I thought it might be fun – for you, not for me – to take a look at the long, strange tale of a beer I made recently which has caused me no end of trouble.
It was July, and a friend had issued invitations to her getaway weekend celebrating her 30th birthday. I’m… older, but really value the friendship we have, so I happily accepted. She asked if I’d be interested in brewing a beer for the occasion, and off I went.
I picked up a kit for Brewer’s Best English Pale Ale. As I mentioned in another post, my small, cramped kitchen and electric (not gas) stove make all grain brewing unrealistic in my house, so I stick to extract and partial mash and – usually – make some pretty great beer with it.
My friend Sirkka joined for the brewing of what we named “English as a Second Language Pale Ale,” which swapped out the Fuggle hops for Cascade and added two pounds of honey with 15 minutes left on the boil. (While we brewed, we drank Magic Hat’s summer mixed pack – great stuff. You know, by the way.)
Oh, how I would come to regret that honey.
The fermentation kicked off normally but never quite died down. After a couple of weeks, I transferred ESL to secondary and dry hopped it on Willamette. I figured the agitation and oxygen would give it a little boost and finish it off. I was wrong. Activity in the airlock continued. Weeks passed.
My friend’s getaway was scheduled for the second weekend in September, and as September neared I realized I was in trouble with her beer. I assumed the problem was the honey, which can take a really long time to ferment fully, so with a couple of weeks to go, I decided to take extreme measures. I pitched a packet of Montrachet wine yeasts into the carboy with a B-vitamin to pep everything up, then crossed my fingers that in the next 48 hours, 72 at the most, ESL Pale would finally die.
But ESL Pale did not die. Airlock activity picked up, then dropped off again, but ever so slowly it continued bubbling.
With a little over a week to go, I put my cooler\mash tun on a chair, put the carboy in, and filled the cooler with ice. Over and over and over again. I cold crashed it for three days, then bottled it without priming sugar. Since I knew (or suspected strongly) that it was still fermenting a bit, I had to check the bottles for carbonation. Each morning, I’d open one bottle and then cap it again. In the evening, the same with another.
I thought it would carb rapidly and on its own, risking bottle bombs to have a nice fizzy beer for my friend’s birthday trip.
But of course, ESL Pale didn’t care what I thought. It stayed flat, with an overly dry flavor and a syrupy mouthfeel.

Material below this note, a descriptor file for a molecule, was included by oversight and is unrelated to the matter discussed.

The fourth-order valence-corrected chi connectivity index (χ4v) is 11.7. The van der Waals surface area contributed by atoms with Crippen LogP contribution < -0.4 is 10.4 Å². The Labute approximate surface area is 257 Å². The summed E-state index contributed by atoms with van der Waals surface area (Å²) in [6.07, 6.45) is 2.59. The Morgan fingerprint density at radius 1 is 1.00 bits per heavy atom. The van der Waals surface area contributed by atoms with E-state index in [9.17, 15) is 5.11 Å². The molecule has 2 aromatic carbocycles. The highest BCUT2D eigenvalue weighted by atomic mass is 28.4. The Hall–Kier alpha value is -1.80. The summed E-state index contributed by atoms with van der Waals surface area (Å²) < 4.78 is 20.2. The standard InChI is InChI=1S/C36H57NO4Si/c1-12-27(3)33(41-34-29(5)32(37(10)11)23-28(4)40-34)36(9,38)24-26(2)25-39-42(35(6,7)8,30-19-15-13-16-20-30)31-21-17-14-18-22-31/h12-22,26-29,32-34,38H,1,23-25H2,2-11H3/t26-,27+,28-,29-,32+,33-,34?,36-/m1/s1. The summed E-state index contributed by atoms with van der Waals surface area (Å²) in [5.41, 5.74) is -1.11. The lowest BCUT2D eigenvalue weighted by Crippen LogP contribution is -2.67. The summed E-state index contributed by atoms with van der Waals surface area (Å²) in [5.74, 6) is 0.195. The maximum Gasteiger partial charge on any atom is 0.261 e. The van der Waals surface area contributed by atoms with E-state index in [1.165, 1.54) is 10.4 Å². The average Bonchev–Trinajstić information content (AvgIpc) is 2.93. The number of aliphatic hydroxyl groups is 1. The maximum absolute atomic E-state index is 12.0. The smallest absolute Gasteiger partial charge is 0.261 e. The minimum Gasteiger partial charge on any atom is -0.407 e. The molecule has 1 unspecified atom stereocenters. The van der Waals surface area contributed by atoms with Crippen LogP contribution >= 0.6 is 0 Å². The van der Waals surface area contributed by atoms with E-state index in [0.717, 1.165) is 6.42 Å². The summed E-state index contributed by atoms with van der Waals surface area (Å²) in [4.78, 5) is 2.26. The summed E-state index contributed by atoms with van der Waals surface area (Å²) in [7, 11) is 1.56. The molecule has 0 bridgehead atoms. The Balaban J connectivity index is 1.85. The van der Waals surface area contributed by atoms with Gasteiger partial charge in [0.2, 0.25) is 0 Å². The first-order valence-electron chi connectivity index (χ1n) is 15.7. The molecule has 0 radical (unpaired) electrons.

A few days after returning from the trip, I opened a bottle. A slight hiss, but basically no carbonation. Beyond frustrated now, I googled for sugar-to-bottle ratios and weighed out a requisite amount, then boiled it into a 1:1 mixture with water. I uncapped the entire batch, all 30-some bottles, and used a giant syringe (minus needle) to inject 3CCs into each one. Then I recapped them, packed them onto a shelf, cursed the day I started brewing, and went about my business.
Last night, maybe ten days after the syringe craziness, I opened a bottle to see if anything had changed. When I poured it – more roughly than I usually would – it built a small but promising head of foam on it, which quickly dissipated. The flavor is still drier than I’d like. It still tastes like some idiot threw wine yeast and B vitamins into a perfectly good beer, but that’s mellowed, and there’s definitely a good kick to it, maybe in the 7% range (based on my highly scientific, “Would I feel comfortable driving a car 15 minutes after drinking this beer” test. The answer: No.)
So that’s the story of English as a Second Language Pale, a beer that required far too much manipulation and will end up being okay, I think, but never great. If there hadn’t been a clock on it, it might still be sitting in secondary, bubbling once a day, and I wouldn’t care. I like to let a beer sit until it’s well and truly done, and then let it sit a while longer. I’m certain that most of the problems in the world are caused by people being motivated by the wrong things, so I’ve decided that laziness can be a virtue in its own right. Since most people object to the glorification of laziness, I just tell them that my beers are “aged on lees.”
Some may call it patience, but I’ve come to believe that the secret to great home brewing is really just simple neglect.